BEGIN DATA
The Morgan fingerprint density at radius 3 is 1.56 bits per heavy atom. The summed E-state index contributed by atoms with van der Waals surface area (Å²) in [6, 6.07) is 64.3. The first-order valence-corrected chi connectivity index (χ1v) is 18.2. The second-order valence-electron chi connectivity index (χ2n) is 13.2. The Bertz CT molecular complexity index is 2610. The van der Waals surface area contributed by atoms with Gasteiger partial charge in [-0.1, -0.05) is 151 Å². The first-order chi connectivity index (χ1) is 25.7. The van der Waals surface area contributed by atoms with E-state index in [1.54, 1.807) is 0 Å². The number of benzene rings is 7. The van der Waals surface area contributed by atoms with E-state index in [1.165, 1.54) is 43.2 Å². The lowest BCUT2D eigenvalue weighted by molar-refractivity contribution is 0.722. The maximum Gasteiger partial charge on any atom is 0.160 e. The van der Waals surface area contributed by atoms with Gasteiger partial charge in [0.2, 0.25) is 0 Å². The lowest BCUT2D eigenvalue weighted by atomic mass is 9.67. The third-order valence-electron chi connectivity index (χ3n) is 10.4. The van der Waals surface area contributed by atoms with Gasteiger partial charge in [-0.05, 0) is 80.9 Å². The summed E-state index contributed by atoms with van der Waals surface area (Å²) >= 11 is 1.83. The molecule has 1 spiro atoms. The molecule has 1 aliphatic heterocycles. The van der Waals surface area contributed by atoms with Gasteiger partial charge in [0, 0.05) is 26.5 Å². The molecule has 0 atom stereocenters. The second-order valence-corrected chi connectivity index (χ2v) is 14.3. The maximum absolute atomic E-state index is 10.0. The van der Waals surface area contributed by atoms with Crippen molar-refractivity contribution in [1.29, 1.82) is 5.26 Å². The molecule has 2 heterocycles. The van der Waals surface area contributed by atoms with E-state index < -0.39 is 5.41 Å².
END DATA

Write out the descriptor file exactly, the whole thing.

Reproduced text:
The Morgan fingerprint density at radius 3 is 1.56 bits per heavy atom. The summed E-state index contributed by atoms with van der Waals surface area (Å²) in [6, 6.07) is 64.3. The first-order valence-corrected chi connectivity index (χ1v) is 18.2. The second-order valence-electron chi connectivity index (χ2n) is 13.2. The Bertz CT molecular complexity index is 2610. The van der Waals surface area contributed by atoms with Gasteiger partial charge in [-0.1, -0.05) is 151 Å². The first-order chi connectivity index (χ1) is 25.7. The van der Waals surface area contributed by atoms with E-state index in [1.54, 1.807) is 0 Å². The number of benzene rings is 7. The van der Waals surface area contributed by atoms with E-state index in [1.165, 1.54) is 43.2 Å². The lowest BCUT2D eigenvalue weighted by molar-refractivity contribution is 0.722. The maximum Gasteiger partial charge on any atom is 0.160 e. The van der Waals surface area contributed by atoms with Gasteiger partial charge in [0.2, 0.25) is 0 Å². The lowest BCUT2D eigenvalue weighted by atomic mass is 9.67. The third-order valence-electron chi connectivity index (χ3n) is 10.4. The van der Waals surface area contributed by atoms with Gasteiger partial charge in [-0.05, 0) is 80.9 Å². The summed E-state index contributed by atoms with van der Waals surface area (Å²) >= 11 is 1.83. The molecule has 1 spiro atoms. The molecule has 1 aliphatic heterocycles. The van der Waals surface area contributed by atoms with Gasteiger partial charge in [0, 0.05) is 26.5 Å². The molecule has 0 atom stereocenters. The second-order valence-corrected chi connectivity index (χ2v) is 14.3. The maximum absolute atomic E-state index is 10.0. The van der Waals surface area contributed by atoms with Crippen molar-refractivity contribution in [1.29, 1.82) is 5.26 Å². The molecule has 2 heterocycles. The van der Waals surface area contributed by atoms with E-state index < -0.39 is 5.41 Å².